Why Study Religion? with Dr. Bradley Dubos

Why Study Religion? is a video series in which the CSR asks its faculty, students, staff, and guests what is important to them about the academic study of religion and why more folks should consider pursuing it. Find out more about the Center and its initiatives HERE. To learn more about OSU’s Religious Studies Major, visit our website at THIS LINK.

Why does Dr. Bradley Dubos, Provost’s Fellow in English and CSR affiliate faculty, think it’s important to study religion? Shurouq Ibrahim, CSR’s Graduate Research Associate interviewed Dr. Dubos to find out. Watch the video below for his response!

Shurouq: How would you answer the question: Why study religion?


Dr. Bradley Dubos:

So I study U.S. and indigenous literatures. And for me, there are really two major draws for thinking about religion and literature together.

The first is that religion is a site of incredible human creativity. Religion matters to so many people across different cultures throughout history, and when something matters, people get creative with it. So if we look at literary works, or art, or other works that address religious ideas, we’ll find that religion is often an opportunity for heightened creative expression, for stretching the imagination to make sense of some of these big, difficult questions that we confront. And we’ll also see writers and artists drawing on religion as a resource for creative forms of community building and placemaking. One of the things that interests me about early American history in particular is that many of the earliest and most influential Native American and African American writers are deeply engaged with religious beliefs and vocabularies and spaces. But they also powerfully transform these beliefs and vocabularies and spaces in totally creative and visionary ways that continue to shape what America is today. So that’s creativity.

The other draw for me is that studying religion can help us understand how important religion is to how we organize and experience our worlds — so our sense of place. And we could think of this in really big terms. What is the relationship between Earth and the cosmos? Why are we here? What is our purpose? What are our responsibilities on this planet? But we could also scale it down and think about it on a more everyday level. So, living in the United States, just moving through our daily lives, we might pass different places of worship. We might come across places that considered sacred or set apart in some way, such as cemeteries. We might see religious language and iconography around us, even in supposedly secular or political spaces. There’s a true diversity of beliefs and practices reflected around us that are carving out all these different religious spaces. And so, even for those who don’t identify as religious, these religious landscapes still impact the ways that we all orient ourselves and move through the world.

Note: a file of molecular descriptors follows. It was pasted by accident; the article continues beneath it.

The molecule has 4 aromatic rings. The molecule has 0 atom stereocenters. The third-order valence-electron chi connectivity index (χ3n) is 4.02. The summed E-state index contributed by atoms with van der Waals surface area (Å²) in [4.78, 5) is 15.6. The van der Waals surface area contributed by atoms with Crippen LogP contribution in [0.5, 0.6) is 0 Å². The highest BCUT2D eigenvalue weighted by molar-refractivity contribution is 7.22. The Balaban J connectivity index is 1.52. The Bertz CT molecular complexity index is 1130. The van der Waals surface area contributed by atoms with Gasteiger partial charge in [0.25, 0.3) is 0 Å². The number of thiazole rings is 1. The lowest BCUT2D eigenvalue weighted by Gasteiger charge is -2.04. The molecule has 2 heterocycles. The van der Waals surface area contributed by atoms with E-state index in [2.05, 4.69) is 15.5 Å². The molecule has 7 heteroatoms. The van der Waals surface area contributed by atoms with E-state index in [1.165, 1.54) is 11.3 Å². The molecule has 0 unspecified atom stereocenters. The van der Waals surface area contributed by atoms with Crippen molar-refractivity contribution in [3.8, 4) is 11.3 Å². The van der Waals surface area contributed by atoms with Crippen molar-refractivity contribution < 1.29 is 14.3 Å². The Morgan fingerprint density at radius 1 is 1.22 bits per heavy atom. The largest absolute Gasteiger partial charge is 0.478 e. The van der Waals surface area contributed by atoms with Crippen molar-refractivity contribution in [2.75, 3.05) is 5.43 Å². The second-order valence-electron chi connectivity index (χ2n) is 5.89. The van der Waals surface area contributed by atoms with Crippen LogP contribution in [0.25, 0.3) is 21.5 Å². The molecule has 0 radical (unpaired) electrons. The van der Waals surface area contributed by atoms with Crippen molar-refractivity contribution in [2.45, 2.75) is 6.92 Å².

Dr. Bradley Dubos is a Provost’s Fellow in Native American Literature and Culture in the Department of English. He is a collaborative faculty member in the American Indian Studies program and a faculty affiliate of the Center for the Study of Religion. Dr. Dubos specializes in pre-1900 U.S. literatures and Native American and Indigenous literatures. His research interests include Indigenous poetry, American religious traditions, placemaking, and place-based pedagogy. To read more about Dr. Dubos’ research, please visit his professional profile

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